By this time many of you are either excited about the Hatstruck millinery competition here, or you will be glad when it's over so that I can get on with discussing hat making.  Well I'm in both camps.  This post is written for three purposes:  (1) a reminder that the competition will be ending in a few days; (2) to share a few tips on burning feathers to use as millinery trim or for other purposes; and (3) to discuss what I will be doing for the next couple of weeks as I prepare for the competition I will be entering into--the Mad Hatters Society competition on FaceBook.
The Hatstruck Millinery Competition--Elegant, Fun Couture Hats, 2014

I have gotten messages from some of you stating that you will be entering the contest in the last hour.  I understand that because that is exactly what I do when I enter contests.  However, since one of the requirements for entering this contest is that you be a follower of this blog (you may unfollow it after the competition is over), it is important that you complete this process so that I may approve your entry for judging.  Please, I do not want to disqualify anyone.  There will be no exceptions.  Also, I need to be able to identify you if you are under a screen name other than your given name, so please make sure that you let me know who you are.  For competition rules and regulations, please visit the two linked 
locations in this sentence.

Please Note!!!

In order to obtain a higher score in the competition, don't forget to show the inside of your hat, etc; remember that the competition has a theme; review the winning categories to get an idea of what is needed to do well in the contest (presentation, theme appropriateness, workmanship, etc.).  Good luck!

The Competition that I'll be Entering

Yes I'm entering another competition.  You've heard it before--competitions force me to make hats; plus, they force me to design and make something other than what I would normally make.  Although I will be (or plan to) make three hats, I will only concentrate on one hat, the other two will be ordinary, boring hats.  So, for my extraordinary (in my head) hat I've gathered beads, silks, and velvet, and burned some feathers.  Many times I don't even use the materials I purchase for a competition, but this time I will, I must; at least a tenth of them.  I really should start selling some of these hats to recuperate some of my money.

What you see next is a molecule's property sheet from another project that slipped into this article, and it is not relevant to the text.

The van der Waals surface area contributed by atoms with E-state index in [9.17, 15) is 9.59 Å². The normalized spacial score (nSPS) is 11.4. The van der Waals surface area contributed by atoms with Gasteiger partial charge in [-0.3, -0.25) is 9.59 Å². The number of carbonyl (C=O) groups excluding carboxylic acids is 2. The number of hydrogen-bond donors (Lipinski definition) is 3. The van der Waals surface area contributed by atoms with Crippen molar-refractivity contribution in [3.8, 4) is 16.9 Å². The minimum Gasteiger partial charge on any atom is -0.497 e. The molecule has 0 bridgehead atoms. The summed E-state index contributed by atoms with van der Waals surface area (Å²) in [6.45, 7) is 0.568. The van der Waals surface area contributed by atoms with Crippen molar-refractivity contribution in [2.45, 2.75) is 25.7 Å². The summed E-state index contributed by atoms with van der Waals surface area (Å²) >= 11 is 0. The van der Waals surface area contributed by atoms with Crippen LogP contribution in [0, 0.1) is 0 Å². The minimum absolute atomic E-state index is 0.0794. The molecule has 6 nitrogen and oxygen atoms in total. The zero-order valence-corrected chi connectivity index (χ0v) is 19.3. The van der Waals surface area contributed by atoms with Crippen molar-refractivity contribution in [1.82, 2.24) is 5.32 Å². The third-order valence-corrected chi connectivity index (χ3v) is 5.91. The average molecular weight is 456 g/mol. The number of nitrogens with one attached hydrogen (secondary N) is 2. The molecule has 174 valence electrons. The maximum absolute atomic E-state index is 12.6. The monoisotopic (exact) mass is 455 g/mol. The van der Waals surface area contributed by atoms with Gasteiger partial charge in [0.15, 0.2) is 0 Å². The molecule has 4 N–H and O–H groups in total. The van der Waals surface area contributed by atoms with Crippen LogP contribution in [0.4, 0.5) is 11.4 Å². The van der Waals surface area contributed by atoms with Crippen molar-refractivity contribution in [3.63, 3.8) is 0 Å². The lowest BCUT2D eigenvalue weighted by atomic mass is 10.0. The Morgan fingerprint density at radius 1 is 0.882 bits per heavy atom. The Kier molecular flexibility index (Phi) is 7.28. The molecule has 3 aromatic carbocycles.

Anyway, the theme for the Hatters competition has something to do with a mad hatter. So I'm using one of my candle holders--shown in the image above--to block my top hat form over.  Usually I pin and nail into my bowls, candle holders, etc. (not my hat blocks!), if I can, but this time I will not be doing so because I like the holder and I don't want to destroy it.

Well, I've draped some bias strips onto the holder using my favorite millinery material, buckram.  Buckram is perfect for this shape because it sticks to itself, therefore I don't have to secure the buckram to my alternative, makeshift hat block.  The resulting form does not have to be perfect because it will be mulled (padded/covered) with another material to smooth it out in order to ready the form for its final outer cover material.  So, why didn't I create a perfect flat pattern?  Because I'm lazy, and when you know how to, you don't have to....